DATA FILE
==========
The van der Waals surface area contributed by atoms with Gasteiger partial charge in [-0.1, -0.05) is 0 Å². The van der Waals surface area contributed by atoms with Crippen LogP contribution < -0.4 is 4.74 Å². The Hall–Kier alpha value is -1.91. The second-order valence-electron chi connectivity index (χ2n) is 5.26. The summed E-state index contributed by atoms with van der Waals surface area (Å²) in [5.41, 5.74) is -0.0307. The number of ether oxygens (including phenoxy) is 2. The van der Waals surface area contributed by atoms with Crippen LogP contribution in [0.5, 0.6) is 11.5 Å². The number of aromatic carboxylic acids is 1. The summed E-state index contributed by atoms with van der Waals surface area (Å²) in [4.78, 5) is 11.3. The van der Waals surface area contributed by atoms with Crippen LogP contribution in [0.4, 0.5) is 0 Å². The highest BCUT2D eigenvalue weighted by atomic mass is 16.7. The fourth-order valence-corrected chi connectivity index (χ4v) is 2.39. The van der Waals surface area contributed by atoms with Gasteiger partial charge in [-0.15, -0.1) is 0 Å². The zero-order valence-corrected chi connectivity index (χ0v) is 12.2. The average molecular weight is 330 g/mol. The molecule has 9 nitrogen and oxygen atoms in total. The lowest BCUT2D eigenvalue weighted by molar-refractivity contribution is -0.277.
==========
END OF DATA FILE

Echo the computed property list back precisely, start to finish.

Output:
The van der Waals surface area contributed by atoms with Gasteiger partial charge in [-0.1, -0.05) is 0 Å². The van der Waals surface area contributed by atoms with Crippen LogP contribution < -0.4 is 4.74 Å². The Hall–Kier alpha value is -1.91. The second-order valence-electron chi connectivity index (χ2n) is 5.26. The summed E-state index contributed by atoms with van der Waals surface area (Å²) in [5.41, 5.74) is -0.0307. The number of ether oxygens (including phenoxy) is 2. The van der Waals surface area contributed by atoms with Crippen LogP contribution in [0.5, 0.6) is 11.5 Å². The number of aromatic carboxylic acids is 1. The summed E-state index contributed by atoms with van der Waals surface area (Å²) in [4.78, 5) is 11.3. The van der Waals surface area contributed by atoms with Crippen LogP contribution in [0.4, 0.5) is 0 Å². The highest BCUT2D eigenvalue weighted by atomic mass is 16.7. The fourth-order valence-corrected chi connectivity index (χ4v) is 2.39. The van der Waals surface area contributed by atoms with Gasteiger partial charge in [-0.15, -0.1) is 0 Å². The zero-order valence-corrected chi connectivity index (χ0v) is 12.2. The average molecular weight is 330 g/mol. The molecule has 9 nitrogen and oxygen atoms in total. The lowest BCUT2D eigenvalue weighted by molar-refractivity contribution is -0.277.